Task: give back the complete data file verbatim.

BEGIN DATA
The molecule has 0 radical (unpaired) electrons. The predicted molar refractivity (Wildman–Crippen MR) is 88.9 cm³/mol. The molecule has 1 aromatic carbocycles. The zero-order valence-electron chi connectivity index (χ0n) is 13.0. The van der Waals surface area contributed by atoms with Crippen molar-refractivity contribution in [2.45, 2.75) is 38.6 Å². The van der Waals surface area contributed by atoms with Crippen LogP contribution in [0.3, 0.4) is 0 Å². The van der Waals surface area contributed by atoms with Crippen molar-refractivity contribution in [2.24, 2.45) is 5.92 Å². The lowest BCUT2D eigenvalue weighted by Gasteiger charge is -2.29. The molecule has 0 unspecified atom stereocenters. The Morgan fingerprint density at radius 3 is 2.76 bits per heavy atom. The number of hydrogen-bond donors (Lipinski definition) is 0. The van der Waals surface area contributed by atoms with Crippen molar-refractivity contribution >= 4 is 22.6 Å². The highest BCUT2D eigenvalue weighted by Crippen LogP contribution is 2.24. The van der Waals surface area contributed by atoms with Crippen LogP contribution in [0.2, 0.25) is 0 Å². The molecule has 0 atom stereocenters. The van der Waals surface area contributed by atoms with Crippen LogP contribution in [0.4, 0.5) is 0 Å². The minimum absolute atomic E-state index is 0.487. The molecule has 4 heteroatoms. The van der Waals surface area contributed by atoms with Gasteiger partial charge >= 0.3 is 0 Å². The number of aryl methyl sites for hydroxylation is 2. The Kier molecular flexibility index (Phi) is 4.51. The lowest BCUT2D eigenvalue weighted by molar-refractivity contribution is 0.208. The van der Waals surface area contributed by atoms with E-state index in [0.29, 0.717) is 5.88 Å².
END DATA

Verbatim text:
The molecule has 0 radical (unpaired) electrons. The predicted molar refractivity (Wildman–Crippen MR) is 88.9 cm³/mol. The molecule has 1 aromatic carbocycles. The zero-order valence-electron chi connectivity index (χ0n) is 13.0. The van der Waals surface area contributed by atoms with Crippen molar-refractivity contribution in [2.45, 2.75) is 38.6 Å². The van der Waals surface area contributed by atoms with Crippen LogP contribution in [0.3, 0.4) is 0 Å². The van der Waals surface area contributed by atoms with Crippen molar-refractivity contribution in [2.24, 2.45) is 5.92 Å². The lowest BCUT2D eigenvalue weighted by Gasteiger charge is -2.29. The molecule has 0 unspecified atom stereocenters. The Morgan fingerprint density at radius 3 is 2.76 bits per heavy atom. The number of hydrogen-bond donors (Lipinski definition) is 0. The van der Waals surface area contributed by atoms with Crippen molar-refractivity contribution >= 4 is 22.6 Å². The highest BCUT2D eigenvalue weighted by Crippen LogP contribution is 2.24. The van der Waals surface area contributed by atoms with Crippen LogP contribution in [0.2, 0.25) is 0 Å². The molecule has 0 atom stereocenters. The van der Waals surface area contributed by atoms with Crippen LogP contribution in [0.4, 0.5) is 0 Å². The minimum absolute atomic E-state index is 0.487. The molecule has 4 heteroatoms. The van der Waals surface area contributed by atoms with Gasteiger partial charge >= 0.3 is 0 Å². The number of aryl methyl sites for hydroxylation is 2. The Kier molecular flexibility index (Phi) is 4.51. The lowest BCUT2D eigenvalue weighted by molar-refractivity contribution is 0.208. The van der Waals surface area contributed by atoms with E-state index in [0.29, 0.717) is 5.88 Å².